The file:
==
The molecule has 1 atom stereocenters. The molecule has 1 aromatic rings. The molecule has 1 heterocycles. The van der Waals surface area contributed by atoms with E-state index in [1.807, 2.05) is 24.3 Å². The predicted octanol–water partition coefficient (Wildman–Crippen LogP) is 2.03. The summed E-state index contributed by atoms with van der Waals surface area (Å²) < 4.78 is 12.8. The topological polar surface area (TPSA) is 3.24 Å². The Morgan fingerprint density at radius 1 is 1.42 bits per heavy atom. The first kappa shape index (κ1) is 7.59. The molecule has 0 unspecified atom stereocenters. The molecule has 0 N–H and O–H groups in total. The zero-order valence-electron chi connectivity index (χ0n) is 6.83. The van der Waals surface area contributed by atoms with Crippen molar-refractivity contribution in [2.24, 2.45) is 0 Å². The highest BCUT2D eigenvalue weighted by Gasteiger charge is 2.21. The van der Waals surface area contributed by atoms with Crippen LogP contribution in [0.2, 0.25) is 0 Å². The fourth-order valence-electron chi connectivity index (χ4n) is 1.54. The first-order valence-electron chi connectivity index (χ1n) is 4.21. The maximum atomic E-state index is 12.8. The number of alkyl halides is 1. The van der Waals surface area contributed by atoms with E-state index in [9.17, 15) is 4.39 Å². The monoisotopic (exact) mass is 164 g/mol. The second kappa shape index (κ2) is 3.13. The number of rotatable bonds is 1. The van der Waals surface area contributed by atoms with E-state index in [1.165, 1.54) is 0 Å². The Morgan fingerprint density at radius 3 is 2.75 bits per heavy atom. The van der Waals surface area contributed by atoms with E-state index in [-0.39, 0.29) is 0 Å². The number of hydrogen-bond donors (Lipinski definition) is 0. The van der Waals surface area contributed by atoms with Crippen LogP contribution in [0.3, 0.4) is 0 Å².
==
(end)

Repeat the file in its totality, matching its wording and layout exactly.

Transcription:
The molecule has 1 atom stereocenters. The molecule has 1 aromatic rings. The molecule has 1 heterocycles. The van der Waals surface area contributed by atoms with E-state index in [1.807, 2.05) is 24.3 Å². The predicted octanol–water partition coefficient (Wildman–Crippen LogP) is 2.03. The summed E-state index contributed by atoms with van der Waals surface area (Å²) < 4.78 is 12.8. The topological polar surface area (TPSA) is 3.24 Å². The Morgan fingerprint density at radius 1 is 1.42 bits per heavy atom. The first kappa shape index (κ1) is 7.59. The molecule has 0 unspecified atom stereocenters. The molecule has 0 N–H and O–H groups in total. The zero-order valence-electron chi connectivity index (χ0n) is 6.83. The van der Waals surface area contributed by atoms with Crippen molar-refractivity contribution in [2.24, 2.45) is 0 Å². The highest BCUT2D eigenvalue weighted by Gasteiger charge is 2.21. The van der Waals surface area contributed by atoms with Crippen LogP contribution in [0.2, 0.25) is 0 Å². The fourth-order valence-electron chi connectivity index (χ4n) is 1.54. The first-order valence-electron chi connectivity index (χ1n) is 4.21. The maximum atomic E-state index is 12.8. The number of alkyl halides is 1. The van der Waals surface area contributed by atoms with E-state index in [9.17, 15) is 4.39 Å². The monoisotopic (exact) mass is 164 g/mol. The second kappa shape index (κ2) is 3.13. The number of rotatable bonds is 1. The van der Waals surface area contributed by atoms with E-state index in [1.165, 1.54) is 0 Å². The Morgan fingerprint density at radius 3 is 2.75 bits per heavy atom. The van der Waals surface area contributed by atoms with E-state index in [-0.39, 0.29) is 0 Å². The number of hydrogen-bond donors (Lipinski definition) is 0. The van der Waals surface area contributed by atoms with Crippen LogP contribution in [0.3, 0.4) is 0 Å².